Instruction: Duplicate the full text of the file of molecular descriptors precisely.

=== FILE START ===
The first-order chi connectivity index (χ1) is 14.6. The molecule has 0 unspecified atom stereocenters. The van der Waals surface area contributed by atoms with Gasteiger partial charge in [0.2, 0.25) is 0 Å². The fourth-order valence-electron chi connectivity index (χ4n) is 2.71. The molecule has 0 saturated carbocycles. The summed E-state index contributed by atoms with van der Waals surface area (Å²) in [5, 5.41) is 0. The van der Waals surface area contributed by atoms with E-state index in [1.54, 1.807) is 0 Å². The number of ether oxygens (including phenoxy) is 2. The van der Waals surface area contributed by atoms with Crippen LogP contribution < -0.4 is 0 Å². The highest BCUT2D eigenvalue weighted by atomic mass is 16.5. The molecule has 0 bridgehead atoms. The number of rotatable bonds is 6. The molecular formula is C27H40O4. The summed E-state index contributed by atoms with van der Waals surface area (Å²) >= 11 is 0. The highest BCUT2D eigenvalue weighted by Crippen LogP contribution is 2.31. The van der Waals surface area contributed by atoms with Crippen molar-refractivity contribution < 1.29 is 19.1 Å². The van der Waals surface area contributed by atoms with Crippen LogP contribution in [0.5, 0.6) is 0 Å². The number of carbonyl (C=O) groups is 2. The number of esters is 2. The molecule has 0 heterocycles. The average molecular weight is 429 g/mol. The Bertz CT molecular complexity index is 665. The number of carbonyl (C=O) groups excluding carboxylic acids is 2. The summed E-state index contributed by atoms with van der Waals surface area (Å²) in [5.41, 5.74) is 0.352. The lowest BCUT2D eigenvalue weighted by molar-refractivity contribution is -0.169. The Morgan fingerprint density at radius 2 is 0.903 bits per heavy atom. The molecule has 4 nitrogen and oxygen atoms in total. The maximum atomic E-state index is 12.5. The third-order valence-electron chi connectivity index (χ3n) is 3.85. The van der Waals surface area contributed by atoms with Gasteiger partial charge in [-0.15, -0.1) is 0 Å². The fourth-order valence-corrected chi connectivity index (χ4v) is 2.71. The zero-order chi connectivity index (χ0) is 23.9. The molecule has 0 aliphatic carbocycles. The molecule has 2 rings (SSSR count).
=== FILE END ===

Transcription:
The first-order chi connectivity index (χ1) is 14.6. The molecule has 0 unspecified atom stereocenters. The van der Waals surface area contributed by atoms with Gasteiger partial charge in [0.2, 0.25) is 0 Å². The fourth-order valence-electron chi connectivity index (χ4n) is 2.71. The molecule has 0 saturated carbocycles. The summed E-state index contributed by atoms with van der Waals surface area (Å²) in [5, 5.41) is 0. The van der Waals surface area contributed by atoms with E-state index in [1.54, 1.807) is 0 Å². The number of ether oxygens (including phenoxy) is 2. The van der Waals surface area contributed by atoms with Crippen LogP contribution < -0.4 is 0 Å². The highest BCUT2D eigenvalue weighted by atomic mass is 16.5. The molecule has 0 bridgehead atoms. The number of rotatable bonds is 6. The molecular formula is C27H40O4. The summed E-state index contributed by atoms with van der Waals surface area (Å²) >= 11 is 0. The highest BCUT2D eigenvalue weighted by Crippen LogP contribution is 2.31. The van der Waals surface area contributed by atoms with Crippen molar-refractivity contribution < 1.29 is 19.1 Å². The van der Waals surface area contributed by atoms with Crippen LogP contribution in [0.5, 0.6) is 0 Å². The number of carbonyl (C=O) groups is 2. The number of esters is 2. The molecule has 0 heterocycles. The average molecular weight is 429 g/mol. The Bertz CT molecular complexity index is 665. The number of carbonyl (C=O) groups excluding carboxylic acids is 2. The summed E-state index contributed by atoms with van der Waals surface area (Å²) in [5.41, 5.74) is 0.352. The lowest BCUT2D eigenvalue weighted by molar-refractivity contribution is -0.169. The Morgan fingerprint density at radius 2 is 0.903 bits per heavy atom. The molecule has 4 nitrogen and oxygen atoms in total. The maximum atomic E-state index is 12.5. The third-order valence-electron chi connectivity index (χ3n) is 3.85. The van der Waals surface area contributed by atoms with Gasteiger partial charge in [-0.15, -0.1) is 0 Å². The fourth-order valence-corrected chi connectivity index (χ4v) is 2.71. The zero-order chi connectivity index (χ0) is 23.9. The molecule has 0 aliphatic carbocycles. The molecule has 2 rings (SSSR count).